In April, Bendigo doctor Natasha Pritchard will once again be able to hug her parents, after an almost two-year wait.
Late last year, WA Premier Mark McGowan announced a February 5 reopening to interstate and international travellers, describing the date at the time as "locked in".
However, as Omicron roared across the nation in January, Mr McGowan back-pedalled on his decision, plunging thousands of families back into uncertainty.
Dr Pritchard and her husband were devastated, telling the Bendigo Advertiser in January they didn't understand the premier's decision.
"People who aren't affected dismiss not being able to see family for years as an inconvenience - it's not," she said.
"I've never seen my parents so unwell, they keep questioning what value they have in their lives if they can't see their children or grandchildren."
However, last Thursday, 697 days after the premier closed the state, the borders finally swung open - and Dr Pritchard booked flights immediately.
"We're so excited about visiting in April - it's our last family holiday before our third child is due, and we only have a couple of weeks off, so we wouldn't have gone if it meant quarantining," she said.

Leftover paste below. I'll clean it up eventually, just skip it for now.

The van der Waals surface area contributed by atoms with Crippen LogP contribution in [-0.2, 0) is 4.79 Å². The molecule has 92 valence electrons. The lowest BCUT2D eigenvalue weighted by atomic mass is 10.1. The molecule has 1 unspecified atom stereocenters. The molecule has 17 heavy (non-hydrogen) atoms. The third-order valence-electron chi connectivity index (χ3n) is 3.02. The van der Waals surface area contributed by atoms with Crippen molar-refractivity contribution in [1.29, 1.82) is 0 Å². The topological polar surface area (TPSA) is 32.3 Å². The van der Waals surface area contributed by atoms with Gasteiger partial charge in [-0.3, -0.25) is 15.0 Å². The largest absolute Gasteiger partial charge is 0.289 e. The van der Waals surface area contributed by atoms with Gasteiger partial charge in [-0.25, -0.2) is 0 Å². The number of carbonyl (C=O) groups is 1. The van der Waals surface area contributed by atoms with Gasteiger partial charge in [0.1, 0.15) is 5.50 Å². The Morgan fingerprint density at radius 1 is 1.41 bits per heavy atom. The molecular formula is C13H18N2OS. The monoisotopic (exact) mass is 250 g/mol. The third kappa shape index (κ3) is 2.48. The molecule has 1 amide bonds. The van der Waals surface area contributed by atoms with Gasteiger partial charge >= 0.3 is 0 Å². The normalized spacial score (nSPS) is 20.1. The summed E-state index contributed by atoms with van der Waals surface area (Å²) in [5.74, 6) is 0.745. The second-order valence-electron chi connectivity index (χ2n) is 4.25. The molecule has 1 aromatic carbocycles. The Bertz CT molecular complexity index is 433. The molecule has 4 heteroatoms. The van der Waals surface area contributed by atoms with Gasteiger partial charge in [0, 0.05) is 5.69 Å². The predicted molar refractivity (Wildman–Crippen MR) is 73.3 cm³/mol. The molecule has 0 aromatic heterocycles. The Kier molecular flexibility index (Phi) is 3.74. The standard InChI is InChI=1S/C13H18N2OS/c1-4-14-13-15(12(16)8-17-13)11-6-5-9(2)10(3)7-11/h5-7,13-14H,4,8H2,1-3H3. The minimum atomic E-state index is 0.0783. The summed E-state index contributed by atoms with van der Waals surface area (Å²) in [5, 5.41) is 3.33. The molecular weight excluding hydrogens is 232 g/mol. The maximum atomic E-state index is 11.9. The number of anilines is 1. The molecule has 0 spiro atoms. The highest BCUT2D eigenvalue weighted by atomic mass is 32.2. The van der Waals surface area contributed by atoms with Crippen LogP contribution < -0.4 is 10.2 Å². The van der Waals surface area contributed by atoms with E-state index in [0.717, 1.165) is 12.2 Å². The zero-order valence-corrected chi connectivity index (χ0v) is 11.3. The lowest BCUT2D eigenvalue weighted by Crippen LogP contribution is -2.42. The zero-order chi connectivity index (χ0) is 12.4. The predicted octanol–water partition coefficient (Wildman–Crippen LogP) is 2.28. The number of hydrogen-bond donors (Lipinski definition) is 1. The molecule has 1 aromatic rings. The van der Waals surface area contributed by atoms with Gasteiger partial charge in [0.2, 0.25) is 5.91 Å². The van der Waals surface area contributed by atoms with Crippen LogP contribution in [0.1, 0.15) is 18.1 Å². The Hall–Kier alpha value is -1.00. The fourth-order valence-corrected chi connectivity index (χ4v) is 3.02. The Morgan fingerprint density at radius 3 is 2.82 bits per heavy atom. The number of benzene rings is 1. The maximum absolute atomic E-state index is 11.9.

The Bendigo couple have two children already, one of which was born in 2020 - growth restricted and preterm.
"It was extremely hard with a husband working surgical hours to not just be able to have my parents fly over and help," she said.
She said the distance took a significant toll on both her and her parents' mental health.
"My parents are also going to visit in July when our next son is due," she said.
"It's a massive relief to know they will be able to help out, and they are very excited that they won't miss the birth of another grandson.
"Changing quarantine restrictions means they can come for short periods and help out too - it just gives us a bit of certainty."
Dr Pritchard and her family will spend some time in Perth, before visiting the Margaret River.
The border re-openings come during a record COVID wave in the state, as they recorded more than 2000 infections on Sunday.
For families like the Pritchards, the unpredictability of the borders was unnecessary and stressful, and they are looking forward to moving on from closed border systems.
"It's just a bit disappointing that my family, as well as lots of other families, went through further stress and uncertainty about the upcoming year, considering they only delayed the border by 26 days in the end," Ms Pritchard said.
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